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I found that sentence printed on a T-shirt : IT'S A SHAH THING YOU WOULDN'T UNDERSTAND

I wonder how this ("Shah thing") should be understood. Is it related to some slang originating in Indian or Iran ? Or related to the fall and demise of the Shah, ruler of Iran, in 1979 ? Or simply an adaptation of "It's a black thing, etc."

I made some research but couldn't find any other occurrence.

  • I believe the original saying is "It's a black thang you wouldn't understand" but not sure where that originated, other than I saw it on a shirt in the early 90's near Chicagoland. – LawrenceC Apr 10 '17 at 14:06
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    There seem to be lots of shirts for sale on the Internet which say "It's a X thing, you wouldn't understand", where X is a common surname. Is it possible that the person wearing the shirt was named Shah? – Nate Eldredge Apr 10 '17 at 15:00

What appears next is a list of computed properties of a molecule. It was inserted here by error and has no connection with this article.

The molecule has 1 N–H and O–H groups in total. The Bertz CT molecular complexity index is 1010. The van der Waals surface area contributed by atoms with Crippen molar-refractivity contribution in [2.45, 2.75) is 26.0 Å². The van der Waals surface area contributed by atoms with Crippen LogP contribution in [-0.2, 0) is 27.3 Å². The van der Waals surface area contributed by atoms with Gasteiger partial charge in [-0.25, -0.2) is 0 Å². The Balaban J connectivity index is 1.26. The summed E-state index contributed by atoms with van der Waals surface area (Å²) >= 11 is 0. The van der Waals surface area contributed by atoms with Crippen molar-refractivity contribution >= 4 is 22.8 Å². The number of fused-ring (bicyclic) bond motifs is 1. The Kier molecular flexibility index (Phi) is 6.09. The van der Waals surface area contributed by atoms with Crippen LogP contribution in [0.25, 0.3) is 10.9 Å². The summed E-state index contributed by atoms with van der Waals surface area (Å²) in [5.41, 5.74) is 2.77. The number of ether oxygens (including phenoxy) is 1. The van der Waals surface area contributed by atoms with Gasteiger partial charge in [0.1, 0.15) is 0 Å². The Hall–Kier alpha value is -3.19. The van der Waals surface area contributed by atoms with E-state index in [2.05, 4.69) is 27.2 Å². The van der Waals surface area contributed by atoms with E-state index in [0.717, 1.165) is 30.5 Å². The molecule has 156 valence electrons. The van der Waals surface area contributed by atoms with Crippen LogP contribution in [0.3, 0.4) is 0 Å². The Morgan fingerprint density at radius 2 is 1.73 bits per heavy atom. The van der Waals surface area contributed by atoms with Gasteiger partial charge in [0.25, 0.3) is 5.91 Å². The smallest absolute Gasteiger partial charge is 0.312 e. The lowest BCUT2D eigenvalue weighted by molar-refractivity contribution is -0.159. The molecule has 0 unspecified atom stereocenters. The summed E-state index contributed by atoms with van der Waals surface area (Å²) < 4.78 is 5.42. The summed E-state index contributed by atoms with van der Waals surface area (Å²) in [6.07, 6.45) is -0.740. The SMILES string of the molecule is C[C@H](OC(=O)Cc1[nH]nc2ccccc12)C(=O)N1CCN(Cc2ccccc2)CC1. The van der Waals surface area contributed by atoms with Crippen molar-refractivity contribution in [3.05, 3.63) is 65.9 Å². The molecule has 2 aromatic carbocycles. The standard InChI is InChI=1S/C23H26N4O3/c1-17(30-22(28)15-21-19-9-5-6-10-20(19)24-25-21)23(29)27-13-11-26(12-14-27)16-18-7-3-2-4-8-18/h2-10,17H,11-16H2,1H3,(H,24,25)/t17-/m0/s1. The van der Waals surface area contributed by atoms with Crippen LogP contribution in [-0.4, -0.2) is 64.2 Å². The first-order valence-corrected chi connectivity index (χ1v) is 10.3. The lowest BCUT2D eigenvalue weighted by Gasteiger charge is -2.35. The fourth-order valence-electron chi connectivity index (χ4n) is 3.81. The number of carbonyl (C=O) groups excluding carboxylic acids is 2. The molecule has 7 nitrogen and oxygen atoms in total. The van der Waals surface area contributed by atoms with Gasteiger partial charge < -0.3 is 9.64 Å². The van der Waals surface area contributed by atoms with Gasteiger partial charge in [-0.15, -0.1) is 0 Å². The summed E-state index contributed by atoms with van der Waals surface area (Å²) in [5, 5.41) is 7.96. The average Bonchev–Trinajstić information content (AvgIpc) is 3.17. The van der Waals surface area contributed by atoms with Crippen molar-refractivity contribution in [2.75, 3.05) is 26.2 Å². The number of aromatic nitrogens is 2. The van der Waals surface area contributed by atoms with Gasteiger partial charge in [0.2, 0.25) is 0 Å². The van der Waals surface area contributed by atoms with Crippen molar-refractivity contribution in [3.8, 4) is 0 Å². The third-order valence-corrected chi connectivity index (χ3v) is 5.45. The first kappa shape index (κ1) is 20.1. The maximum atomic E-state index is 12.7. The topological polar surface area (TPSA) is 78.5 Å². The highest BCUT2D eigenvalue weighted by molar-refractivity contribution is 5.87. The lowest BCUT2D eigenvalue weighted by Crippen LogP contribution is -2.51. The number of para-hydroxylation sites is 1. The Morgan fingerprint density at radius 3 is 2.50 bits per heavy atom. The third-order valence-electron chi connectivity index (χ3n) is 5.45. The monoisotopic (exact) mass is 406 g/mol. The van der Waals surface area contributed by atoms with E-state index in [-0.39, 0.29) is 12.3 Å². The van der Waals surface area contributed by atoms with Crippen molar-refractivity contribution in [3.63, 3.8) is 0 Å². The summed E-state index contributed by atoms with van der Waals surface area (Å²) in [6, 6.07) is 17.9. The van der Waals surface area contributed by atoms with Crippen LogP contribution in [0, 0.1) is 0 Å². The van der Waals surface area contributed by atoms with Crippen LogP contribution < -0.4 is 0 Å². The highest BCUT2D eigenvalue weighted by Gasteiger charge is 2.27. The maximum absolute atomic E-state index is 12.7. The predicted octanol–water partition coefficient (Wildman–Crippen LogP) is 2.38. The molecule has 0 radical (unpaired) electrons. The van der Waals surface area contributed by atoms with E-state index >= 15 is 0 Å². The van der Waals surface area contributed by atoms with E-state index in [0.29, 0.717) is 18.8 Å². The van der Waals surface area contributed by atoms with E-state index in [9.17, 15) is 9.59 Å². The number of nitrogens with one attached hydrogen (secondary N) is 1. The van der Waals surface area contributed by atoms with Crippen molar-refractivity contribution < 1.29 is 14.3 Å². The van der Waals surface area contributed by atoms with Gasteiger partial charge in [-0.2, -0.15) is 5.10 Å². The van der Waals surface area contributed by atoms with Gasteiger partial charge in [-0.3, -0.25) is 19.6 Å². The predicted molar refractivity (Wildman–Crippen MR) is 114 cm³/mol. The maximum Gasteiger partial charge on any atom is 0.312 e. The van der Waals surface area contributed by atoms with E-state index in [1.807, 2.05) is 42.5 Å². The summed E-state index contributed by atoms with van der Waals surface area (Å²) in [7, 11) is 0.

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This phrase has nothing to do with the former Iranian monarch: you find it because “Shah” is a common name and people who bear it are a large target market.

Many businesses engage in selling ‘personalized’ merchandise—a t-shirt or hoodie or coffee mug or some other sellable object imprinted with —the name of the buyer or of a group with which the buyer identifies—or with a catchphrase into which the name can be inserted.

It's a X thing, you wouldn't understand is one catchphrase popular with these merchandisers—presumably because it’s popular with their customers. The phrase means “That is a matter which only people who are X understand; since you are not X you cannot understand it”. It thus asserts the superiority of people who are X to people who are not X.

Such merchandise is usually available for just about any name, and marketed with internet links and images which embody most fairly common names—“Shah”, for instance. I was unable to find any merchandise for “kantx”, but here’s a website marketing hoodies and t-shirts with the name “Smith” inserted into many different catchphrases.

  • That doesn't explain why Shah in that instance. I wouldn't be so categorical. I suspect an alteration of "sure". – kantx Apr 10 '17 at 21:16

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